To examine internal medicine and emergency medicine healthcare provider perceptions of usefulness of specific clinical prediction rules.
The study took place in two academic medical centers. A web-based survey was distributed and completed by participants between 1 January and 31 May 2013.
Medical doctors, doctors of osteopathy or nurse practitioners employed in the internal medicine or emergency medicine departments at either institution.
Primary and secondary outcome measures
The primary outcome was to identify the clinical prediction rules perceived as most useful by healthcare providers specialising in internal medicine and emergency medicine. Secondary outcomes included comparing usefulness scores of specific clinical prediction rules based on provider specialty, and evaluating associations between usefulness scores and perceived characteristics of these clinical prediction rules.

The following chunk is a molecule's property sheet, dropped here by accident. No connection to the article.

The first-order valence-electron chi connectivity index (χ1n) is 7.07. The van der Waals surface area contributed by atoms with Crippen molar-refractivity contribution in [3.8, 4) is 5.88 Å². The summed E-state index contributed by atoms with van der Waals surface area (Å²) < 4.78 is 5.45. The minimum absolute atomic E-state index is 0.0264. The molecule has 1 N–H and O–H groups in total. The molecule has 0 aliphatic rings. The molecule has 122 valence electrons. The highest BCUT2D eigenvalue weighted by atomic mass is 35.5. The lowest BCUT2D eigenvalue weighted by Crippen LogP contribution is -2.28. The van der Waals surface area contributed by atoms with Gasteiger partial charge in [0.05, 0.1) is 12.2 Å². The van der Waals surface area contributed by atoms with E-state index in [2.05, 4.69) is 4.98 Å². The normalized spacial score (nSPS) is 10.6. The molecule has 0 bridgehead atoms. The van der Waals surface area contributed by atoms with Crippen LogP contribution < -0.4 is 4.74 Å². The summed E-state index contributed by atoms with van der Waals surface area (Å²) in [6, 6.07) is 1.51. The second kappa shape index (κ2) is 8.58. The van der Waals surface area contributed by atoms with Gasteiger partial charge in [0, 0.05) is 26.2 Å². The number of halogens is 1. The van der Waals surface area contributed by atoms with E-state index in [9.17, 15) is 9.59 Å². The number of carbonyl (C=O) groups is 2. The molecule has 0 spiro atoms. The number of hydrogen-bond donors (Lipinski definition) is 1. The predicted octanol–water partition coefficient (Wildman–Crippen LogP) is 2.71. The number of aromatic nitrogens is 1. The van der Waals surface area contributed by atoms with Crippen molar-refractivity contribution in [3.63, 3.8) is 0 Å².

Of the 401 healthcare providers asked to participate, a total of 263 (66%), completed the survey. The CHADS2 score was chosen by most internal medicine providers (72%), and Pulmonary Embolism Rule-Out Criteria (PERC) score by most emergency medicine providers (45%), as one of the top three most useful from a list of 24 clinical prediction rules. Emergency medicine providers rated their top three significantly more positively, compared with internal medicine providers, as having a better fit into their workflow (p=0.004), helping more with decision-making (p=0.037), better fitting into their thought process when diagnosing patients (p=0.001) and overall, on a 10-point scale, more useful (p=0.009). For all providers, the perceived qualities of useful at point of care, helps with decision making, saves time diagnosing, fits into thought process, and should be the standard of clinical care correlated highly (≥0.65) with overall 10-point usefulness scores.
Conclusions: Healthcare providers describe clear preferences for certain clinical prediction rules, based on medical specialty.